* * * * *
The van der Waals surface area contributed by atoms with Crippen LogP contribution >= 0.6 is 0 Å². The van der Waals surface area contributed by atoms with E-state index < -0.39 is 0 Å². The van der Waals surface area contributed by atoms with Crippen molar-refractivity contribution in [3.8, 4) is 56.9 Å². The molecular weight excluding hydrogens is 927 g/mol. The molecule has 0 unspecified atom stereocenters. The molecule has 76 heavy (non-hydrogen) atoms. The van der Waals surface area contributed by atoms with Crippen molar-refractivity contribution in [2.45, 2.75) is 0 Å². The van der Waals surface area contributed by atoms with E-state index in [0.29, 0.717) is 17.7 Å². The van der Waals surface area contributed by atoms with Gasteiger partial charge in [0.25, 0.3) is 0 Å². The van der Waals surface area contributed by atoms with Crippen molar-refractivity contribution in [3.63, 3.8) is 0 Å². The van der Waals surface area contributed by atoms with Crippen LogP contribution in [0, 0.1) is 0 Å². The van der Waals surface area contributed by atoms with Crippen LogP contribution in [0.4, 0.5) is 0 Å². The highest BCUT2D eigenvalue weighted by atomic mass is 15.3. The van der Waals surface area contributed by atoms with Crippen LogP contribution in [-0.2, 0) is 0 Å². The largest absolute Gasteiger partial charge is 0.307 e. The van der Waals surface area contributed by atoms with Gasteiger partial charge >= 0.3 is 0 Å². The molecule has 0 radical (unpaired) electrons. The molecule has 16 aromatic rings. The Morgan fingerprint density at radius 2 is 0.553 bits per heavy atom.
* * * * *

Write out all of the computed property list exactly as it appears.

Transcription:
The van der Waals surface area contributed by atoms with Crippen LogP contribution >= 0.6 is 0 Å². The van der Waals surface area contributed by atoms with E-state index < -0.39 is 0 Å². The van der Waals surface area contributed by atoms with Crippen molar-refractivity contribution in [3.8, 4) is 56.9 Å². The molecular weight excluding hydrogens is 927 g/mol. The molecule has 0 unspecified atom stereocenters. The molecule has 76 heavy (non-hydrogen) atoms. The van der Waals surface area contributed by atoms with Crippen molar-refractivity contribution in [2.45, 2.75) is 0 Å². The van der Waals surface area contributed by atoms with E-state index in [0.29, 0.717) is 17.7 Å². The van der Waals surface area contributed by atoms with Gasteiger partial charge in [0.25, 0.3) is 0 Å². The van der Waals surface area contributed by atoms with Crippen molar-refractivity contribution in [3.63, 3.8) is 0 Å². The van der Waals surface area contributed by atoms with Crippen LogP contribution in [0, 0.1) is 0 Å². The van der Waals surface area contributed by atoms with Crippen LogP contribution in [0.4, 0.5) is 0 Å². The highest BCUT2D eigenvalue weighted by atomic mass is 15.3. The van der Waals surface area contributed by atoms with Crippen LogP contribution in [-0.2, 0) is 0 Å². The largest absolute Gasteiger partial charge is 0.307 e. The van der Waals surface area contributed by atoms with Gasteiger partial charge >= 0.3 is 0 Å². The molecule has 0 radical (unpaired) electrons. The molecule has 16 aromatic rings. The Morgan fingerprint density at radius 2 is 0.553 bits per heavy atom.